If the public don’t buy ‘The Night Mount Rushmore Broke Wind’, then Uranus is wiped out!
When Linda Lovelace gargled on Harry Reems’ semen in 1972, hardcore porn, the last taboo for cinema, emerged from the back-room stag loop and into legitimate theatres. Deep Throat was followed by Behind the Green Door, Debbie Does Dallas,The Devil in Mrs. Jones and many others and, for a time, it seemed that explicit movies has gained a kind of respectability. Linda Lovelace, John Holmes and Marilyn Chambers were fêted by the media and, for a time, it looked as though these new, plot-driven, well made skin flicks would merge with the mainstream. As it happened, porno-chic didn’t last too long and, with the rise of the VCR, porno moved from the theatres to the living room. The conservative administrations of the 80s did their best to ruin the industry, and the Traci Lords scandal (where some of the most popular films of the time were revealed to be, technically, child pornography), almost put an end to it all. The industry scraped by and, with the rise of the internet, is as popular as ever. The massive amounts of footage available for free, however, has hit the filmmakers though, and it’ll be interesting to see what happens in the next decade.
My first exposure to the delights of hardcore coincided with the ‘Golden Age’ of pornography. 1980′s Rocking With Seka was obtained via a pirated copy on a Maxell C-180. Sex scenes aside, the actual film was fairly well made, easily the quality of a made-for-TV movie (but, to be honest, the exposition scenes were viewed on fast-forwards). These semi-acceptable stroke films had a major impact upon the sexploitation industry. Who’d want to pay to watch sleazy softcore like Satan Was a Lady when for the same price, you could see Harry Reems ejaculating over Georgina Spelvin? Beneath its veneer of a sex comedy, Deep Jaws attempts to portray the tensions within the film industry caused by the growing popularity of hardcore. Uranus Studios are struggling because of these new, explicit films. then, in a piece of head-screwing plotting, they are awarded a million dollar contract (from the Secretary of State, Dr. Pissinger!) to make a movie about the space race, or something. Keen to re-establish themselves, a quick scheme is thought up to hive off some of the money in order to make a hardcore film. “You know my principles!” says the boss, but he soon relents. Because of the popularity of a certain fish-based film, the think-tank comes up with a ‘subdaster movie’ (I think I heard it right) called Deep Jaws, featuring a homosexual shark and mer-men.
The rest of the running time is taken up by the A-Team-style attempts of the studio to fashion a porn film from nothing. To be fair, the resulting humour is a bit hit-and-miss, but the whole insane enthusiasm keeps you watching. The opening scene, with a clumsy fumble in a projection booth, sets the tone. You know exactly what is about to happen, but the way-over-the-top mugging and a starlet who bears an uncanny resemblance to Rising Damp‘s Frances de la Tour, keeps the interest. There’s plenty of full-frontal nudity, both male and female, but the men stay flaccid throughout, and a totally-unconvincing sex scene comes along every few minutes. A couple of familiar faces pop up. Candy Samples appears in all her slightly over-the-hill glory and Buck Flower has a small, er, role. To be honest, Deep Jaws could have, ironically, made a brilliant hardcore sex comedy. Many of the extras look as though they would have been well up for it, and the film’s greatest weakness could have been overcome. The sex scenes are pretty dire: an upside-down oral sex session with a gorgeous redhead; an interracial threesome with two nurses, a film executive and a rectal thermometer; and a moustachioed lethario in the company of two prostitutes and a large bottle of Spanish Fly. Any one of these could have been a classic, but the constraints of softcore mean we get awkward camera angles and brief glimpses of an organ that should be standing to attention, but isn’t.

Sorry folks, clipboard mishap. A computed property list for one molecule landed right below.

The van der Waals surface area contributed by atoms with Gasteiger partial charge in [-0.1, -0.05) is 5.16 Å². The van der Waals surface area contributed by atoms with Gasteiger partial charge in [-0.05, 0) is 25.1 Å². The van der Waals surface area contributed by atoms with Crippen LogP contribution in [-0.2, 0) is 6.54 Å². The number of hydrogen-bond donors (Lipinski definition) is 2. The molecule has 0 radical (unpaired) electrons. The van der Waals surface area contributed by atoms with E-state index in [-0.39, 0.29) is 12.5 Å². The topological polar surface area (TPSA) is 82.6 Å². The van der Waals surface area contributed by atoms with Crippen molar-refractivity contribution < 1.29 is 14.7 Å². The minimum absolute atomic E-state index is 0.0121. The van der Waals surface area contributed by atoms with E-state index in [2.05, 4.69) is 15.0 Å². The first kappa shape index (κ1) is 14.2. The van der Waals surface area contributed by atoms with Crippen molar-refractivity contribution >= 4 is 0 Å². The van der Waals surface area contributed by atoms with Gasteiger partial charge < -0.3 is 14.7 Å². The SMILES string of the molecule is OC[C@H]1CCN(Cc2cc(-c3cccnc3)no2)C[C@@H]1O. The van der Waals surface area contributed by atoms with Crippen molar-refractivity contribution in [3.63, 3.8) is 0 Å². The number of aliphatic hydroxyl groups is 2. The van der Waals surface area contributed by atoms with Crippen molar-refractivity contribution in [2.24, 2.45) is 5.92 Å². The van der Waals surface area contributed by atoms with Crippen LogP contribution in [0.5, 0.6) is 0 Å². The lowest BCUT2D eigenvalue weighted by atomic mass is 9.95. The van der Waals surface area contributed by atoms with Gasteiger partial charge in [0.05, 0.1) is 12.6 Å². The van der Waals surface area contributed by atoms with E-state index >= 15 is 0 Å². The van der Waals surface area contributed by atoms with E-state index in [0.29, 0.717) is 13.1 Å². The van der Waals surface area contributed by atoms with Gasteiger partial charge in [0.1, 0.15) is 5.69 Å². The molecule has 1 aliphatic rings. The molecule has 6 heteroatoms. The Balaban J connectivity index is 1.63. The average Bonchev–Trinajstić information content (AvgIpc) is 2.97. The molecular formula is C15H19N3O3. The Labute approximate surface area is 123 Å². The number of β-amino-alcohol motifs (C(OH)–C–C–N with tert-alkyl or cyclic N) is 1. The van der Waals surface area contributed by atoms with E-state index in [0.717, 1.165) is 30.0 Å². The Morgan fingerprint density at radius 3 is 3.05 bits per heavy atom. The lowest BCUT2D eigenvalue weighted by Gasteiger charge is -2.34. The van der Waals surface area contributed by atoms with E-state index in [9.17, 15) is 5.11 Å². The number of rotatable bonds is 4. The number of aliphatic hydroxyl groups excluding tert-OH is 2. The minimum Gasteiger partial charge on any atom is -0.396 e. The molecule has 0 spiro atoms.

Instead, we don’t get much more that we’d see in a Confessions film. There is a great deal more nudity, including several open leg shots (which brim with 70s hairiness) and stronger language, but Deep Jaws is a bit of a missed opportunity. What could have been perhaps the best of the Golden Age sex comedies instead is a simulated oral sex-filled, albeit very funny in parts, minor feature. The issues of the arrival of hardcore aren’t really addressed, and the film seems content to be little more than a parade of naked flesh (which isn’t necessarily a bad thing) and corny jokes. The head of the studio’s son, however, sports a fetching collection of retro Marvel Comics T-shirts, though. Dell had previously made The Dicktator in 1974, which is an equally entertaining film, featuring a sex serum and various dic(k)tators around the globe. They’re best viewed as a double bill, and were actually released as such on a DVD.